Reducing Climate-Change-Induced Heat Strain and HVAC Performance Loss With Circulating Fans
With the rate of climate change accelerating and predicted outcomes growing more dire, the authors examine the potential of air-circulating fans to mitigate increased occupant heat strain in heated-and-ventilated-only warehouses and improve the resilience of mechanical systems and maintain occupant thermal comfort in conditioned commercial buildings.
In 1990, the Intergovernmental Panel on Climate Change (IPCC), the United Nations (U.N.) body for assessing the science related to climate change, released its First Assessment Report,1 detailing the impacts human activities were having on atmospheric greenhouse-gas concentrations and tropospheric air temperature. The report predicted global mean air temperature would rise by an average of 0.54°F (0.3°C) per decade in the 21st century, or 5.4°F (3.0°C) by the year 2100, an outcome that would be devastating for the environment and many of the world’s most vulnerable populations, which would suffer the effects of more frequent severe-weather events, sea-level rise of up to 3.3 ft (1 m), and food insecurity.
Flash forward to 2021 and the release of IPCC Working Group I’s contribution to the Sixth Assessment Report, which the U.N. secretary-general called a “code red for humanity.”2 While international treaties such as the Kyoto Protocol and the Paris Agreement were designed to cap mean-temperature increase at 2.7°F (1.5°C), the most likely greenhouse-gas-concentration trajectory adopted by the IPCC, the intermediate representative concentration pathway (RCP) of 4.5, sees a mean-temperature increase of up to 6.3°F (3.5°C) by the end of the century.3 In short, it is becoming increasingly clear that the 2.7°F (1.5°C) target will be exceeded, and it could happen as soon as 2050.3
This article will examine the predicted performance of buildings at significant risk from climate change and illustrate how the use of circulating fans can reduce cooling demand in conditioned buildings and heat strain in unconditioned ones under increasingly demanding climatic conditions.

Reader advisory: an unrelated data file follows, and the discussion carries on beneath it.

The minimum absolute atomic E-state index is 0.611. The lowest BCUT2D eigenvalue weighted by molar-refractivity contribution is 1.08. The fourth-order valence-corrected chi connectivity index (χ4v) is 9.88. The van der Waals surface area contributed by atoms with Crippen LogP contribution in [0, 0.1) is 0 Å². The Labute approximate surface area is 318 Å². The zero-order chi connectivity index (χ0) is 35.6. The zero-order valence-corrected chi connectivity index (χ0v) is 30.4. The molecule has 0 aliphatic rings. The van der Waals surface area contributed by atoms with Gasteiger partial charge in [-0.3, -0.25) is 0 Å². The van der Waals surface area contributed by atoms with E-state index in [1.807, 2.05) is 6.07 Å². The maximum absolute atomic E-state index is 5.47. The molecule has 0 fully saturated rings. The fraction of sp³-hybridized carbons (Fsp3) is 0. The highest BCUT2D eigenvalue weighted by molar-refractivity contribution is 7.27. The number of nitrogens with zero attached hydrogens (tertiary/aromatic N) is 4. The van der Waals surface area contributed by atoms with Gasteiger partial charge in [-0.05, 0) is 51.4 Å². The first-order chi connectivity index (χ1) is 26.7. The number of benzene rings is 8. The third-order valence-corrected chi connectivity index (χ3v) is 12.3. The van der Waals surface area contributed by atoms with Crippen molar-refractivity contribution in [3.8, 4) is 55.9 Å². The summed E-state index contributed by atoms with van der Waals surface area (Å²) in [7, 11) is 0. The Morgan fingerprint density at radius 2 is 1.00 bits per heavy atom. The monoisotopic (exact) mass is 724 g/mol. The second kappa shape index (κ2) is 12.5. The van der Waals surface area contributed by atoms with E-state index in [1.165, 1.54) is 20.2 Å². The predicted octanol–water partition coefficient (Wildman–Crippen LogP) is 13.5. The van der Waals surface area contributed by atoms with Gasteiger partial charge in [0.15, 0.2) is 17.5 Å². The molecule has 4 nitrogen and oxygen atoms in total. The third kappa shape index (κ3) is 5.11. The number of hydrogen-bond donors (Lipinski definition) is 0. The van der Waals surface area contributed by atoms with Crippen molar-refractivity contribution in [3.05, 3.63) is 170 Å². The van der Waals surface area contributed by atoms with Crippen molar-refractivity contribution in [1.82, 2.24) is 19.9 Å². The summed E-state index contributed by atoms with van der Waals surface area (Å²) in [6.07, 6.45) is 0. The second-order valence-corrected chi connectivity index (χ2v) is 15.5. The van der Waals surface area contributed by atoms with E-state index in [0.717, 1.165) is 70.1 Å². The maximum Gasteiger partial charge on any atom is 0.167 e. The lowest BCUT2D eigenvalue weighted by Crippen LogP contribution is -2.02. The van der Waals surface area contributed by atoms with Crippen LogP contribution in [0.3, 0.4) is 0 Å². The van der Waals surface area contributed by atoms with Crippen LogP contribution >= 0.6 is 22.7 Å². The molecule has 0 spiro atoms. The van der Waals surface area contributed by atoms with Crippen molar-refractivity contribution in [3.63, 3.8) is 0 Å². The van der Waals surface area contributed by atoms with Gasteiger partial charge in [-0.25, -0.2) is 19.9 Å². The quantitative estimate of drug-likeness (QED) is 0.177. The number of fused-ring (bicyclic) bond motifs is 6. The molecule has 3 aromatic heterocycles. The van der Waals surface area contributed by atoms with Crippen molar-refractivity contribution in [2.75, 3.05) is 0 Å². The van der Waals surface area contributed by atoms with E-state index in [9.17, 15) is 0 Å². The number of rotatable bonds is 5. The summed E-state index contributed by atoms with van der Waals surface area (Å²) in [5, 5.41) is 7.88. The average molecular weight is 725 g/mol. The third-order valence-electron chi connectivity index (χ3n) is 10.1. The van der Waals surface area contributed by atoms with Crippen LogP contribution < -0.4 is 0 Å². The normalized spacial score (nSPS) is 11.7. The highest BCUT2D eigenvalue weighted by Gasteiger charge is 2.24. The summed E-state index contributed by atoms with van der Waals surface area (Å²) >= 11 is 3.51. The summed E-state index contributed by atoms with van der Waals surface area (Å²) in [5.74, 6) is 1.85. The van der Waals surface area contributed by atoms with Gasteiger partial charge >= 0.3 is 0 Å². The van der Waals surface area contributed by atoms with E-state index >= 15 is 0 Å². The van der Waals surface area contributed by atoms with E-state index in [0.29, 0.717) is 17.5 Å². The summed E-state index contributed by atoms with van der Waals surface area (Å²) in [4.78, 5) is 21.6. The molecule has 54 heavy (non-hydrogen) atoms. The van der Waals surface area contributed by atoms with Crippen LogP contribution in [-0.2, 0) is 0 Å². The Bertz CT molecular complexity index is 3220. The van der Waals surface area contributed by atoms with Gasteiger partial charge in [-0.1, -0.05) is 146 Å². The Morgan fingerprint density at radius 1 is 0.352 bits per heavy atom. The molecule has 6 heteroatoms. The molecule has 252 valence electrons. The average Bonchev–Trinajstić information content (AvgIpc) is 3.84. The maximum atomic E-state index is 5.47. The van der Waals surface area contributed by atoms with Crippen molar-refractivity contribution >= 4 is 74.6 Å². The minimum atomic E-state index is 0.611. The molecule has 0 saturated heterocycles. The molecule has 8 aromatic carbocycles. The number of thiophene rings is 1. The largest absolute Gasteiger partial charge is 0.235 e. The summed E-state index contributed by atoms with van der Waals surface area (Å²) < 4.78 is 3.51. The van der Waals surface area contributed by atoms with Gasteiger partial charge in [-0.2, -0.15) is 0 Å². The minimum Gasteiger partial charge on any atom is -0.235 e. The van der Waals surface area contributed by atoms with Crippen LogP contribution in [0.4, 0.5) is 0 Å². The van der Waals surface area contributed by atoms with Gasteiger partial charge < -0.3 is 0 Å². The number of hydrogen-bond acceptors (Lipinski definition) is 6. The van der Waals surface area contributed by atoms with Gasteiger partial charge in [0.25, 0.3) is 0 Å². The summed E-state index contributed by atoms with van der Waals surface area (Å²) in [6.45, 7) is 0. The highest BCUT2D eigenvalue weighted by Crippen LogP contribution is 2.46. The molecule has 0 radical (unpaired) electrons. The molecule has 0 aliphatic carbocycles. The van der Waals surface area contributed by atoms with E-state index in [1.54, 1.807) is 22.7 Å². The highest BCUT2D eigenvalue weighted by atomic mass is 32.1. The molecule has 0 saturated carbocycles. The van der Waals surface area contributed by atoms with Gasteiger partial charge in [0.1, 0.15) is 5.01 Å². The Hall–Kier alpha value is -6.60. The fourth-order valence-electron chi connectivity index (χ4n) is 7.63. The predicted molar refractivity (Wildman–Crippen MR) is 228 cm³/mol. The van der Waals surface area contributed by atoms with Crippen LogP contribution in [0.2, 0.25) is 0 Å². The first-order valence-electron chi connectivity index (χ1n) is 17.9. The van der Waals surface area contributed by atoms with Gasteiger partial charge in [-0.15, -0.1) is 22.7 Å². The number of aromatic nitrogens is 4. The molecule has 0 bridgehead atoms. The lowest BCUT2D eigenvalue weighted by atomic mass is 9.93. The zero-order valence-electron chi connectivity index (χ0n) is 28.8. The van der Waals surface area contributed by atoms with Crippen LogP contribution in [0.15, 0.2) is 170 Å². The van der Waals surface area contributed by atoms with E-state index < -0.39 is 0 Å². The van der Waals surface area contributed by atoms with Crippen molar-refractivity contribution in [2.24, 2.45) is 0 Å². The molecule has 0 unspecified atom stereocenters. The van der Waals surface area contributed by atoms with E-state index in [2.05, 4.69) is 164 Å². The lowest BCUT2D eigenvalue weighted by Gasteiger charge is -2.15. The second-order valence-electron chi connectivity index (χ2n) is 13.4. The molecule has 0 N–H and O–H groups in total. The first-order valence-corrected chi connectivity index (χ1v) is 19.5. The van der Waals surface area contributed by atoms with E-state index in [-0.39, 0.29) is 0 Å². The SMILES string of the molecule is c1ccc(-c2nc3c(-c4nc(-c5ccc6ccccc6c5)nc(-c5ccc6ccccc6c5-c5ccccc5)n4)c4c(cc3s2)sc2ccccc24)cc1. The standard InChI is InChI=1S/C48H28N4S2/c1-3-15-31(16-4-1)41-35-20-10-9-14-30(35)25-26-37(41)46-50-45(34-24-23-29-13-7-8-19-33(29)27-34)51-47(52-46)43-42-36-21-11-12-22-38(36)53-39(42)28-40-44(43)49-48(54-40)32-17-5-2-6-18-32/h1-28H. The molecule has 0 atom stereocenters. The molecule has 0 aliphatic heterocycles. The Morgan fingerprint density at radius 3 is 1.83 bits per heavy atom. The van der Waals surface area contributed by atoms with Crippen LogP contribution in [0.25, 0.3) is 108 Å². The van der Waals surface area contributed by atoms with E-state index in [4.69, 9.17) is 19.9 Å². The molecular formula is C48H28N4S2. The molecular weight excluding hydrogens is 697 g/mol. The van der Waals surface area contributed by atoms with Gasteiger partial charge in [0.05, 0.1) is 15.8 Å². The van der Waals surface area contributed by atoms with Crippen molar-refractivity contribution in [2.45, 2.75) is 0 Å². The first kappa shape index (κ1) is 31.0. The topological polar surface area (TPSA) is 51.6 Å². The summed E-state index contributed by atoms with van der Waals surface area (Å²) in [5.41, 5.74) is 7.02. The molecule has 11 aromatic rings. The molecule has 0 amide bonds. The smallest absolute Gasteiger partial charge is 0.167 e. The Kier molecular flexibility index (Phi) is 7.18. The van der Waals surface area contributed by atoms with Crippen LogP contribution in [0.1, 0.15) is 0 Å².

Contextualizing Global Impacts and Existing Works
One of the greatest communication challenges in climate science is “consensus gap,” or the dissonance between analytical, scientific, and numerical effects of climate change (e.g., rise in mean temperature) and more human, contextual, and observational impacts of climate change (e.g., seasonal temperature, drought). Researchers at ETH Zurich leveraged connections between what populations subjectively know about and associate with their current climates to underscore the dramatic changes that will occur under the RCP-4.5 scenario by 2050, selecting 520 cities around the world and applying statistical models to 19 independent bioclimatic variables to determine the cities’ best future climatic analog.4
Distilling the results of the ETH Zurich study, Table 1 shows the future climatic analog of cities in 15 climate zones (CZ) used in U.S. Department of Energy (DOE) reference-model simulations and in ANSI/ASHRAE Standard 169-2021, Climatic Data for Building Design Standards.5 For context, 2017 annual heating degree-days based on 65°F (HDD65) and 2017 annual cooling degree-days based on 50°F (CDD50) from the ASHRAE Climatic Design Conditions database are given.
|Las Vegas, Nev.||3B||1,975||7,249|
|San Francisco, Calif.||3C||3,779||1,835|
|Future Climatic Analog||Future CZ||HDD65||CDD50|
|Rio de Janeiro, Brazil||1A||-106||-391|
|Kuwait City, Kuwait||1B||-201||1,808|
|El Paso, Texas||3B||-1,656||1,874|
|San Francisco, Calif.||3C||-926||-233|
|St. Louis, Mo.||4A||-1,518||1,017|
|Kansas City, Mo.||4A||-2,450||1,166|
|Salt Lake City, Utah||5B||-2,038||1,474|
|2% DB (°F)||54.9||57.3||64.6||71.7||81.2||84.5||91.3||90.2||86.6||72.2||59.8||53.6|
|2% MCWB (°F)||50.7||49.5||52.5||57||61.9||64.6||68.4||67.6||63.9||58||55.2||50.5|
|2% DB (°C)||12.7||14.1||18.1||22.1||27.3||29.2||32.9||32.3||30.3||22.3||15.4||12.0|
|2% MCWB (°C)||10.4||9.7||11.4||13.9||16.6||18.1||20.2||19.8||17.7||14.4||12.9||10.3|